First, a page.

The research found that the annual number of cases of paracetamol poisoning in Australia increased by 44 per cent from 2007-2008 to 2016-2017. In that time, there were more than 95,000 paracetamol-related hospitalisations and 200 deaths from paracetamol poisoning. Paracetamol is the leading cause of acute liver failure in the Western world.

The study authors recommended restrictions, including reduced pack sizes and changing the way paracetamol is sold.

Liz Crowe, a registered emergency nurse and Dr Sarah Gleeson, a GP obstetrician, created mobile app Family HQ to help families track how much medication they’re giving their children and when.

“Time and time again, we’ve both seen tired, overwhelmed parents with sick children present to the emergency department with only a vague idea of when the last dose of paracetamol or ibuprofen was given. Sometimes they’ve overdosed their child,” Ms Crowe says.

To avoid paracetamol overdose of children (University of Sydney):

  • paracetamol should be stored out of reach
  • paracetamol can be given every four to six hours, but must not exceed four doses in a 24-hour period
  • keep track of doses given and when by writing them down
  • read the label carefully and ensure you understand how to use the syringe/dosing device correctly.

Do you take paracetamol? Does more need to be done to inform Australians of its effectiveness? And of the dangers in relation to children?

Read more: Nine ways to beat a headache without drugs

If you enjoy our content, don’t keep it to yourself. Share our free eNews with your friends and encourage them to sign up.

Written by Will Brodie



SPONSORED LINKS

Sign-up to the YourLifeChoices Enewsletter

continue reading

Food and Recipes

Deep Fried Potato and Beef Kibbeh

Created by chef Dhuha from Eat Offbeat, the New York catering company that employs refugees who've resettled in the city,...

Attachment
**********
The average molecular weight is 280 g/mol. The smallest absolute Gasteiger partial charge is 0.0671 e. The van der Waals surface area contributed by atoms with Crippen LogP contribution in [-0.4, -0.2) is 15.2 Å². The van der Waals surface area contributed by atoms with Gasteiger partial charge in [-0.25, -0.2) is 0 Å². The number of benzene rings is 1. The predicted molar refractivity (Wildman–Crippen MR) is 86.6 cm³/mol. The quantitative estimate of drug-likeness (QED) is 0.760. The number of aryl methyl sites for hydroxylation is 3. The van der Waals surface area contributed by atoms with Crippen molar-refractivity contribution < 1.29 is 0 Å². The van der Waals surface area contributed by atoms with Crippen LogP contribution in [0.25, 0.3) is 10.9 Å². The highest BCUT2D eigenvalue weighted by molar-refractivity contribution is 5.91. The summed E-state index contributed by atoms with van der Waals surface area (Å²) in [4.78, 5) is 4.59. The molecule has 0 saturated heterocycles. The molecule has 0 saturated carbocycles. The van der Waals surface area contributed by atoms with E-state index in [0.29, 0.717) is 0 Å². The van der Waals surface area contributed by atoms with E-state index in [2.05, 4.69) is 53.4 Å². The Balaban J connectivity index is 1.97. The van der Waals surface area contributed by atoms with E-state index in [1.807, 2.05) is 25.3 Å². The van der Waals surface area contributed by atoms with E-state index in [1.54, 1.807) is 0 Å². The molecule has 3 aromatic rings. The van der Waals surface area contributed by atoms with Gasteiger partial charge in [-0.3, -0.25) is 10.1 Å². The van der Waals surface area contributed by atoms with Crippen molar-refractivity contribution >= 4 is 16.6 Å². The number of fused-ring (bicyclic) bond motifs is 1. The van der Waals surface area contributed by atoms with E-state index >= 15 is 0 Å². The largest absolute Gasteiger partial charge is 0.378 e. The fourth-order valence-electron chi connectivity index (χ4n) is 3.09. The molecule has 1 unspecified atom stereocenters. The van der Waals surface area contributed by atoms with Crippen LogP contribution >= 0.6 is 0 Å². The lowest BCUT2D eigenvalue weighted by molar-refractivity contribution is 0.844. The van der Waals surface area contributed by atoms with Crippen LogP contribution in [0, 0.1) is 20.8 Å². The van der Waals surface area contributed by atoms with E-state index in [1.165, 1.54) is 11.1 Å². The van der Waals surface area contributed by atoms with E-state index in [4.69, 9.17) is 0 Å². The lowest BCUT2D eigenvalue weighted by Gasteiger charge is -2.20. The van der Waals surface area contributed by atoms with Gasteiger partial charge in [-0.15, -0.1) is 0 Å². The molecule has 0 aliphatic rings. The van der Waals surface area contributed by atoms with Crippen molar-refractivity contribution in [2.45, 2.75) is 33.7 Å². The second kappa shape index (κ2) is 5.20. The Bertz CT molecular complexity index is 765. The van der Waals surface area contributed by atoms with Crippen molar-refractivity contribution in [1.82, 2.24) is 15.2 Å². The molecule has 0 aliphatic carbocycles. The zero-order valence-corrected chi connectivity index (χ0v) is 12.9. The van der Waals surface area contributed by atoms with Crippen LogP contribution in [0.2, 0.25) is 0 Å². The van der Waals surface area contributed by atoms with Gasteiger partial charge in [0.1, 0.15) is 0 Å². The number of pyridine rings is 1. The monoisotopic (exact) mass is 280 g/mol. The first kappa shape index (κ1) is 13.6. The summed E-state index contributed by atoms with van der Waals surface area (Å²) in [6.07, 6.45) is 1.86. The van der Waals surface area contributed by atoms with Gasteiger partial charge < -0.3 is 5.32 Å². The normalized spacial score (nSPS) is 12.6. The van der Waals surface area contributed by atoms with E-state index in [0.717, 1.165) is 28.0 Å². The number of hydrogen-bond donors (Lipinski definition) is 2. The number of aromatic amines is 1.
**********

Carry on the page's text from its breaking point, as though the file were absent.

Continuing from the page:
Lifestyle

Convert your manicured lawn into a wildlife retreat

Many take a certain pride in the sight of their perfectly manicured lawn, but Gardeners' World presenter Monty Don is...

Property

How the water and sewage under your feet could flood your home

Ana Manero, Australian National University; Anneliese Sytsma, University of California, Berkeley; Margaret Shanafield, Flinders University, and Sally Thompson, The University...

Property

Granny flats - a good idea but beware the baggage

In this extract from Avoiding the Ageing Parent Trap, author and lawyerBrian Herd tells why granny flats have become so...

Health news

Going to sleep later increases the risk of heart disease and death

Sorry, night owls, science says your late-night habits are unhealthy. A recent study concludes those who stay up late have...

Health news

Omega-3 supplements may slow cellular ageing

Do you take omega-3 supplements? Omega-3 fatty acids are essential for your health, especially your heart, lungs, blood vessels, immune...

Health

A neuroscientist's go-to nutrients for brain and memory support

How often do you sit down in front of a meal and think 'wow, this is going to be great...

Activities

Who knew a crossword could do all this?

If you tackled this morning’s crossword, or successfully completed a sudoku, congratulations. Your brain is in a happier place. It...

LOADING MORE ARTICLE...